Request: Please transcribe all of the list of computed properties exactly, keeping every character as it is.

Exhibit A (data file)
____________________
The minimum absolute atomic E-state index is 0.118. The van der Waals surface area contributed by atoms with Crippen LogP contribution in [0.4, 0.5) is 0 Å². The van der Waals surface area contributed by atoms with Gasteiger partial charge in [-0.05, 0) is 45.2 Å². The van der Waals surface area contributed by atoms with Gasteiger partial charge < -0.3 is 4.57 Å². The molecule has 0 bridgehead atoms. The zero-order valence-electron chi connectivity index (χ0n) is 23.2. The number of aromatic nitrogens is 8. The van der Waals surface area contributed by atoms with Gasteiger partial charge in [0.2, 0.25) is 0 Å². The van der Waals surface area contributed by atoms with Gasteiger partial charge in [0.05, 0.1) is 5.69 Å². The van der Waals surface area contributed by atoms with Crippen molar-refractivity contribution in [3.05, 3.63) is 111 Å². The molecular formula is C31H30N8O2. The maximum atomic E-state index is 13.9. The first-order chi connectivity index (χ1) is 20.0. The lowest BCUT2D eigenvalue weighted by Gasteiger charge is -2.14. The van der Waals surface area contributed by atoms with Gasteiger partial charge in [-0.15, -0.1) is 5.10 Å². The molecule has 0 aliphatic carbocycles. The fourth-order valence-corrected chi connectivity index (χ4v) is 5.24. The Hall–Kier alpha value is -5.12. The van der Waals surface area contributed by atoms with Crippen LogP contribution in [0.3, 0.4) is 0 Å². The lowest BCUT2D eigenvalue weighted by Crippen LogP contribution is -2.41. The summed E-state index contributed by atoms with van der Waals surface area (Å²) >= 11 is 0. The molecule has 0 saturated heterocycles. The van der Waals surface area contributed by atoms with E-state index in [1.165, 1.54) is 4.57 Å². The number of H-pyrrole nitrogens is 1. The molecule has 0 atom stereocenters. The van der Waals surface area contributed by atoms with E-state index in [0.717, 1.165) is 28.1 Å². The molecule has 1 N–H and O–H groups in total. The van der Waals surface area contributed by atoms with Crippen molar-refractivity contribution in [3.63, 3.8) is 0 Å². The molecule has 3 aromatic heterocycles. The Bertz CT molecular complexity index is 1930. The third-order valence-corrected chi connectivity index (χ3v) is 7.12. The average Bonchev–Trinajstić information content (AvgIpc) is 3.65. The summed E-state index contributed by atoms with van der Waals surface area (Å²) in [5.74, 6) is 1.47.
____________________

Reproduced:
The minimum absolute atomic E-state index is 0.118. The van der Waals surface area contributed by atoms with Crippen LogP contribution in [0.4, 0.5) is 0 Å². The van der Waals surface area contributed by atoms with Gasteiger partial charge in [-0.05, 0) is 45.2 Å². The van der Waals surface area contributed by atoms with Gasteiger partial charge < -0.3 is 4.57 Å². The molecule has 0 bridgehead atoms. The zero-order valence-electron chi connectivity index (χ0n) is 23.2. The number of aromatic nitrogens is 8. The van der Waals surface area contributed by atoms with Gasteiger partial charge in [0.2, 0.25) is 0 Å². The van der Waals surface area contributed by atoms with Gasteiger partial charge in [0.05, 0.1) is 5.69 Å². The van der Waals surface area contributed by atoms with Crippen molar-refractivity contribution in [3.05, 3.63) is 111 Å². The molecular formula is C31H30N8O2. The maximum atomic E-state index is 13.9. The first-order chi connectivity index (χ1) is 20.0. The lowest BCUT2D eigenvalue weighted by Gasteiger charge is -2.14. The van der Waals surface area contributed by atoms with Gasteiger partial charge in [-0.15, -0.1) is 5.10 Å². The molecule has 0 aliphatic carbocycles. The fourth-order valence-corrected chi connectivity index (χ4v) is 5.24. The Hall–Kier alpha value is -5.12. The van der Waals surface area contributed by atoms with Crippen LogP contribution in [0.3, 0.4) is 0 Å². The lowest BCUT2D eigenvalue weighted by Crippen LogP contribution is -2.41. The summed E-state index contributed by atoms with van der Waals surface area (Å²) >= 11 is 0. The molecule has 0 saturated heterocycles. The van der Waals surface area contributed by atoms with E-state index in [1.165, 1.54) is 4.57 Å². The number of H-pyrrole nitrogens is 1. The molecule has 0 atom stereocenters. The van der Waals surface area contributed by atoms with E-state index in [0.717, 1.165) is 28.1 Å². The molecule has 1 N–H and O–H groups in total. The van der Waals surface area contributed by atoms with Crippen molar-refractivity contribution in [3.63, 3.8) is 0 Å². The molecule has 3 aromatic heterocycles. The Bertz CT molecular complexity index is 1930. The third-order valence-corrected chi connectivity index (χ3v) is 7.12. The average Bonchev–Trinajstić information content (AvgIpc) is 3.65. The summed E-state index contributed by atoms with van der Waals surface area (Å²) in [5.74, 6) is 1.47.